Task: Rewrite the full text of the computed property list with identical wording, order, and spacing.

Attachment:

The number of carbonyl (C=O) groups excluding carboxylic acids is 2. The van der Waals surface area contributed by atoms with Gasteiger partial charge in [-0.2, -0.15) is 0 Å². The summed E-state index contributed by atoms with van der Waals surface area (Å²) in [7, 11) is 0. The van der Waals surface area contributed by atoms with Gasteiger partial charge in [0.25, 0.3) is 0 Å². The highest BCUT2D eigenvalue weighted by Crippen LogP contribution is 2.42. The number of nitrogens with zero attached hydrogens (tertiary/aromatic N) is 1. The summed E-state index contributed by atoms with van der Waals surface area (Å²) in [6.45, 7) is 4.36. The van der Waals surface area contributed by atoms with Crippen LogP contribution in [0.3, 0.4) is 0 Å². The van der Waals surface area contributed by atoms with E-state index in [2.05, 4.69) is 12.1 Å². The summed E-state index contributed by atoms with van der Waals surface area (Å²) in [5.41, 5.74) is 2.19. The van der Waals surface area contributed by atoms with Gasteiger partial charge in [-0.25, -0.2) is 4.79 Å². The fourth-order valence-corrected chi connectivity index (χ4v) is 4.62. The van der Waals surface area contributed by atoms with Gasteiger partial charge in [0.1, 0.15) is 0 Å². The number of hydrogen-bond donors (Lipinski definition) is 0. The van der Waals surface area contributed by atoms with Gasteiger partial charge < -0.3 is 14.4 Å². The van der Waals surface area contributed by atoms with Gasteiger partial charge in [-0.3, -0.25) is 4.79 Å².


The number of carbonyl (C=O) groups excluding carboxylic acids is 2. The van der Waals surface area contributed by atoms with Gasteiger partial charge in [-0.2, -0.15) is 0 Å². The summed E-state index contributed by atoms with van der Waals surface area (Å²) in [7, 11) is 0. The van der Waals surface area contributed by atoms with Gasteiger partial charge in [0.25, 0.3) is 0 Å². The highest BCUT2D eigenvalue weighted by Crippen LogP contribution is 2.42. The number of nitrogens with zero attached hydrogens (tertiary/aromatic N) is 1. The summed E-state index contributed by atoms with van der Waals surface area (Å²) in [6.45, 7) is 4.36. The van der Waals surface area contributed by atoms with Crippen LogP contribution in [0.3, 0.4) is 0 Å². The van der Waals surface area contributed by atoms with E-state index in [2.05, 4.69) is 12.1 Å². The summed E-state index contributed by atoms with van der Waals surface area (Å²) in [5.41, 5.74) is 2.19. The van der Waals surface area contributed by atoms with Gasteiger partial charge in [-0.25, -0.2) is 4.79 Å². The fourth-order valence-corrected chi connectivity index (χ4v) is 4.62. The van der Waals surface area contributed by atoms with Gasteiger partial charge in [0.1, 0.15) is 0 Å². The number of hydrogen-bond donors (Lipinski definition) is 0. The van der Waals surface area contributed by atoms with Gasteiger partial charge < -0.3 is 14.4 Å². The van der Waals surface area contributed by atoms with Gasteiger partial charge in [-0.3, -0.25) is 4.79 Å².